The real reason I’ve united these two together is that they are both delicate. Stronger flavours easily overwhelm the beauty of a pear. Now, not all pears are beautiful. Supermarket pears can be dreary and uninspiring unless they are local and even then, they are often picked far too soon. But when you do get one in its prime, it is a shame to bury it under a heavier flavour.

I’ve used Murchie’s Magnolia Oolong  for this recipe, although I’ve also made it with David’s Tea’s version, which also has jasmine flowers in it. Could you make this recipe with jasmine tea? Sure, but why not try something new? These flowers are prized for their beauty and scent and are every bit as lovely in teas as jasmine flowers.

For the pears: different types of pears require different cooking times. The first time I made this recipe was with beautiful little Fiorelle pears, but those weren’t available when I went to the store. Determined not to let the memory of the perfect become the enemy of the altogether lovely, I tried with the pears that I did find. 

For poached whole pears, I used mini-NorthBrites, since I had those from a local farmer. And my word were they incredible! Perfect pear flavour! But such tiny pears are cooked through the minute the poaching liquid comes to a boil, and so receive very little infusion. This is not much of a problem, since the reduction imparts the magnolia flavour very well, and the magnificent taste of these precious pears is fully manifest.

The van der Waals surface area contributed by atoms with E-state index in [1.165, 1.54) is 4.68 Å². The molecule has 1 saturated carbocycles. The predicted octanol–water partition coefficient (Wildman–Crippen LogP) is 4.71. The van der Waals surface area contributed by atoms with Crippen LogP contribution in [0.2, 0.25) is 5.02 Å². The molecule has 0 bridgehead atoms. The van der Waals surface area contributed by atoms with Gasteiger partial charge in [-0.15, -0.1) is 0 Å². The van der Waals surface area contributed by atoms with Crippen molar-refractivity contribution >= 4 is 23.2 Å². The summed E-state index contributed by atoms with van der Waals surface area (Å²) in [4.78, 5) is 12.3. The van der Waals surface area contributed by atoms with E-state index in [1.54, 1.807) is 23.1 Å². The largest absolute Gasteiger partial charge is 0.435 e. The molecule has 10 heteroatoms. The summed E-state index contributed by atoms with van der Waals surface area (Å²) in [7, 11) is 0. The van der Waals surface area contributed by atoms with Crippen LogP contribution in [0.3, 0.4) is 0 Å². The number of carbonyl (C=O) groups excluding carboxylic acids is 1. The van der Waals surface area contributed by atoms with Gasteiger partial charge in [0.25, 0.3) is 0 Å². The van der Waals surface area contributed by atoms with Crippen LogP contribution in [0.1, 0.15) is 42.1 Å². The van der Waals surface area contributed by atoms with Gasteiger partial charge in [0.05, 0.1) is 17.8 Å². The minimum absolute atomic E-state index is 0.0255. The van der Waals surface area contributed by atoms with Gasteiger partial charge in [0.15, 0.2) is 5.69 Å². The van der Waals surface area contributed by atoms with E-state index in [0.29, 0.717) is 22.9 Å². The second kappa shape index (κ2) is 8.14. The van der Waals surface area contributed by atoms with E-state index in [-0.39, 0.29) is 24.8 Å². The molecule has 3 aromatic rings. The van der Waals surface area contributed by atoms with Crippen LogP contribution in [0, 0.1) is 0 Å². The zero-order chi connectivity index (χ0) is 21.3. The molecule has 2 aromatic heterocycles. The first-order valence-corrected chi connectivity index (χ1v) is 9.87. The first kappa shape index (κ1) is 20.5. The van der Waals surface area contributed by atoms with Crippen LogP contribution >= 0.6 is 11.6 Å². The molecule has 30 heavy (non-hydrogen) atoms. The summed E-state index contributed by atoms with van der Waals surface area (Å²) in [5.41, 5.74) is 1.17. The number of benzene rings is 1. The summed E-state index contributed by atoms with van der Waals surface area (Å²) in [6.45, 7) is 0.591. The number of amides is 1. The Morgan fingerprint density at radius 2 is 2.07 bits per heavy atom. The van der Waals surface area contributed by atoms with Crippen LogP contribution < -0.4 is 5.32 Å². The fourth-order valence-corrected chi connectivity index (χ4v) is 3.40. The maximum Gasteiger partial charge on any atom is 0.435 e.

To poach larger pears in what is some very expensive tea, I couldn’t bury whole pears under a ton of liquid. I solved this easily by slicing them in half, poaching them, and allowing them to cool just a little before peeling them and basting them with the still-reducing liquid. Here’s where the variety REALLY makes a difference.

Both red and yellow Anjous cook very quickly and become slightly grainy. The texture is like that of tinned pears, so not unfamiliar, and still tasty. Certainly, the red ones offer a lovely hue. But a Bosc pear poaches into a lovely firm, smooth texture, and can be cooked just before it’s ripe. It requires a longer cooking time, which allows for greater absorption of the magnolia flavour, and the result is a delight. 

This recipe is not quite vegan, because it calls for honey, but agave syrup would be an acceptably mild substitute. 

When poaching pears, you can peel them first, or poach and then peel. The peels slip off easily if you blanch them and then shock them in ice water, but we don’t wish to dilute our poaching liquid. You can poach them, then peel them while still warm, and thus make a smoother surface. I’m far too impatient for such careful measures, though, so my pears were a little rough on the surface. I don’t care, but if you do, proceed accordingly. Make ahead, store for a few days, or enjoy the same day.

Magnolia Oolong Poached Pears

Pears are poached in a glorious magnolia scented oolong and drenched in a magnolia-pear-honey reduction for a simple, delicate, unexpected dessert.
Prep Time 15 mins
Cook Time 1 hr
Course Dessert
Cuisine Canadian

Ingredients
  

  • ½  cup magnolia oolong loose leaf tea
  • 4 cups water
  • 6 Bosc pears
  • 1 cup pear juice
  • ½  cup honey

Instructions
 

  • Bring water to a boil. Let cool to 85°C (185°F) and add tea. Let sit for 3 minutes, then remove tea leaves and set aside.
  • Peel pears, then slice pears in half, coring with a melon baller. Place pears in tea, bring tea to a boil. Turn heat down to medium and simmer for 2 minutes, or until a knife goes in easily.
  • Remove pears with a slotted spoon to a drying rack.